The `diffpriv`

package makes privacy-aware data science in R easy. `diffpriv`

implements the formal framework of differential privacy: differentially-private mechanisms can safely release to untrusted third parties: statistics computed, models fit, or arbitrary structures derived on privacy-sensitive data. Due to the worst-case nature of the framework, mechanism development typically requires involved theoretical analysis. `diffpriv`

offers a turn-key approach to differential privacy by automating this process with sensitivity sampling in place of theoretical sensitivity analysis.

Obtaining `diffpriv`

is easy. From within R:

```
## Install the development version of diffpriv from GitHub:
install.packages("devtools")
devtools::install_github("brubinstein/diffpriv")
```

A typical example in differential privacy is privately releasing a simple `target`

function of privacy-sensitive input data `X`

. Say the mean of `numeric`

data:

```
## a target function we'd like to run on private data X, releasing the result
target <- function(X) mean(X)
```

First load the `diffpriv`

package (installed as above) and construct a chosen differentially-private mechanism for privatizing `target`

.

```
## target seeks to release a numeric, so we'll use the Laplace mechanism---a
## standard generic mechanism for privatizing numeric responses
library(diffpriv)
mech <- DPMechLaplace(target = target)
```

To run `mech`

on a dataset `X`

we must first determine the sensitivity of `target`

to small changes to input dataset. One avenue is to analytically bound sensitivity (on paper; see the vignette) and supply it via the `sensitivity`

argument of mechanism construction: in this case not hard if we assume bounded data, but in general sensitivity can be very non-trivial to calculate manually. The other approach, which we follow in this example, is sensitivity sampling: repeated probing of `target`

to estimate sensitivity automatically. We need only specify a distribution for generating random probe datasets; `sensitivitySampler()`

takes care of the rest. The price we pay for this convenience is the weaker form of random differential privacy.

```
## set a dataset sampling distribution, then estimate target sensitivity with
## sufficient samples for subsequent mechanism responses to achieve random
## differential privacy with confidence 1-gamma
distr <- function(n) rnorm(n)
mech <- sensitivitySampler(mech, oracle = distr, n = 5, gamma = 0.1)
#> Sampling sensitivity with m=285 gamma=0.1 k=285
mech@sensitivity ## DPMech and subclasses are S4: slots accessed via @
#> [1] 0.8089517
```

With a sensitivity-calibrated mechanism in hand, we can release private responses on a dataset `X`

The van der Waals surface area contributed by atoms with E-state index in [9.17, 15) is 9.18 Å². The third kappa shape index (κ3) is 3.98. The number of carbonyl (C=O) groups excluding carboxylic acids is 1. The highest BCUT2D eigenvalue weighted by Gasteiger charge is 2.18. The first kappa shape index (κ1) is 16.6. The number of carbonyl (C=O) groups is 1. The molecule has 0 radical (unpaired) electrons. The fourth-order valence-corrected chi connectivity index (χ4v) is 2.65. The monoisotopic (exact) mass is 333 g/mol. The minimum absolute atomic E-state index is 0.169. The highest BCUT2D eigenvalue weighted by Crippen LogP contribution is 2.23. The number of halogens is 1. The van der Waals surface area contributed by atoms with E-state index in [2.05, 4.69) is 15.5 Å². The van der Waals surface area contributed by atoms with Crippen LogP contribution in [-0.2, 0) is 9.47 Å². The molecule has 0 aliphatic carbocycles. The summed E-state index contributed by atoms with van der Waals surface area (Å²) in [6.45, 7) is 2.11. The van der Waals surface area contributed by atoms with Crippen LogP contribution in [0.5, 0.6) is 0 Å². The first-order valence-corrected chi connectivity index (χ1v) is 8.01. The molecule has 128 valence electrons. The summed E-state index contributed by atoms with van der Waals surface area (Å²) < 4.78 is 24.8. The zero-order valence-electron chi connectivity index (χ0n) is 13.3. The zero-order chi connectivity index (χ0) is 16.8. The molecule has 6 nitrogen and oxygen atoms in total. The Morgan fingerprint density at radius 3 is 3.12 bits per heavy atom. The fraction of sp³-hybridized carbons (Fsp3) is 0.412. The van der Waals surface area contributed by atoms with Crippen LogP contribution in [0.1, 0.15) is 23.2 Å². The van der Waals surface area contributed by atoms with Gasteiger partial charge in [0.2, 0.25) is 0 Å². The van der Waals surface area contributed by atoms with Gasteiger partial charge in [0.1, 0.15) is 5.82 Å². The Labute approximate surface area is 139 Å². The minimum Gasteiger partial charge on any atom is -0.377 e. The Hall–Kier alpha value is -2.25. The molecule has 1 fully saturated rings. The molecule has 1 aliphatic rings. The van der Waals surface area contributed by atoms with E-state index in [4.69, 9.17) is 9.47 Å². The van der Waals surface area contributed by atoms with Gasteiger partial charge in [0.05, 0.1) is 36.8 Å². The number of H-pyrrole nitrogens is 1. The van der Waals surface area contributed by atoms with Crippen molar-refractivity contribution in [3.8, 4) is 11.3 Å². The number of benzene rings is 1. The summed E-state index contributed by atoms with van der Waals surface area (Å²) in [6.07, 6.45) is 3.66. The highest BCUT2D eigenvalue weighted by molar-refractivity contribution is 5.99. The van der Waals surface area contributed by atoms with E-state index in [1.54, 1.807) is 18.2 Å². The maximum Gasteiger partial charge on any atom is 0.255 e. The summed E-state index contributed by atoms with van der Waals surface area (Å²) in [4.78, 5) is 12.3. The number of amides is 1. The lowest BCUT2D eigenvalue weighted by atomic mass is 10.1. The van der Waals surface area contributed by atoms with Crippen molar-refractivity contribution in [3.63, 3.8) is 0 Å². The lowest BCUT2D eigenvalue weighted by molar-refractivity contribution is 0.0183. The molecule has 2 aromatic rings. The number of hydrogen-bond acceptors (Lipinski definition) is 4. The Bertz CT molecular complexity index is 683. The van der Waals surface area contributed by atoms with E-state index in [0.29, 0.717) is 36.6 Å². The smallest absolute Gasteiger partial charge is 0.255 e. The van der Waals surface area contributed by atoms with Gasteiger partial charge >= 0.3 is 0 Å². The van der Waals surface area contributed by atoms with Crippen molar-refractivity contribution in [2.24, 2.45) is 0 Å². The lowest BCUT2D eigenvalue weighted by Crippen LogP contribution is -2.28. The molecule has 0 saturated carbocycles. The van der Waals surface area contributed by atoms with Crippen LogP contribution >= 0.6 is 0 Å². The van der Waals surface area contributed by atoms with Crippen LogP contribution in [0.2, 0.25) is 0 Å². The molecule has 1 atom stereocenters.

, displayed alongside the non-private response for comparison:

```
X <- c(0.328,-1.444,-0.511,0.154,-2.062) # length is sensitivitySampler() n
r <- releaseResponse(mech, privacyParams = DPParamsEps(epsilon = 1), X = X)
cat("Private response r$response: ", r$response,
"\nNon-private response target(X):", target(X))
#> Private response r$response: -1.119506
#> Non-private response target(X): -0.707
```

The above example demonstrates the main components of `diffpriv`

:

- Virtual class
`DPMech`

for generic mechanisms that captures the non-private`target`

and releases privatized responses from it. Current subclasses`DPMechLaplace`

,`DPMechGaussian`

: the Laplace and Gaussian mechanisms for releasing numeric responses with additive noise;`DPMechExponential`

: the exponential mechanism for privately optimizing over finite sets (which need not be numeric); and`DPMechBernstein`

: the Bernstein mechanism for privately releasing multivariate real-valued functions. See the bernstein vignette for more.

- Class
`DPParamsEps`

and subclasses for encapsulating privacy parameters. `sensitivitySampler()`

method of`DPMech`

subclasses estimates target sensitivity necessary to run`releaseResponse()`

of`DPMech`

generic mechanisms. This provides an easy alternative to exact sensitivity bounds requiring mathematical analysis. The sampler repeatedly probes`[email protected]`

to estimate sensitivity to data perturbation. Running mechanisms with obtained sensitivities yield random differential privacy.

Read the package vignette for more, or news for the latest release notes.

`diffpriv`

is an open-source package offered with a permissive MIT License. Please acknowledge use of `diffpriv`

by citing the paper on the sensitivity sampler:

Benjamin I. P. Rubinstein and Francesco Aldà. “Pain-Free Random Differential Privacy with Sensitivity Sampling”, to appear in the 34th International Conference on Machine Learning (ICML’2017), 2017.

Other relevant references to cite depending on usage:

**Differential privacy and the Laplace mechanism:**Cynthia Dwork, Frank McSherry, Kobbi Nissim, and Adam Smith. “Calibrating noise to sensitivity in private data analysis.” In Theory of Cryptography Conference, pp. 265-284. Springer Berlin Heidelberg, 2006.**The Gaussian mechanism:**Cynthia Dwork and Aaron Roth. “The algorithmic foundations of differential privacy.” Foundations and Trends in Theoretical Computer Science 9(3–4), pp. 211-407, 2014.**The exponential mechanism:**Frank McSherry and Kunal Talwar. “Mechanism design via differential privacy.” In the 48th Annual IEEE Symposium on Foundations of Computer Science (FOCS’07), pp. 94-103. IEEE, 2007.**The Bernstein mechanism:**Francesco Aldà and Benjamin I. P. Rubinstein. “The Bernstein Mechanism: Function Release under Differential Privacy.” In Proceedings of the 31st AAAI Conference on Artificial Intelligence (AAAI’2017), pp. 1705-1711, 2017.**Random differential privacy:**Rob Hall, Alessandro Rinaldo, and Larry Wasserman. “Random Differential Privacy.” Journal of Privacy and Confidentiality, 4(2), pp. 43-59, 2012.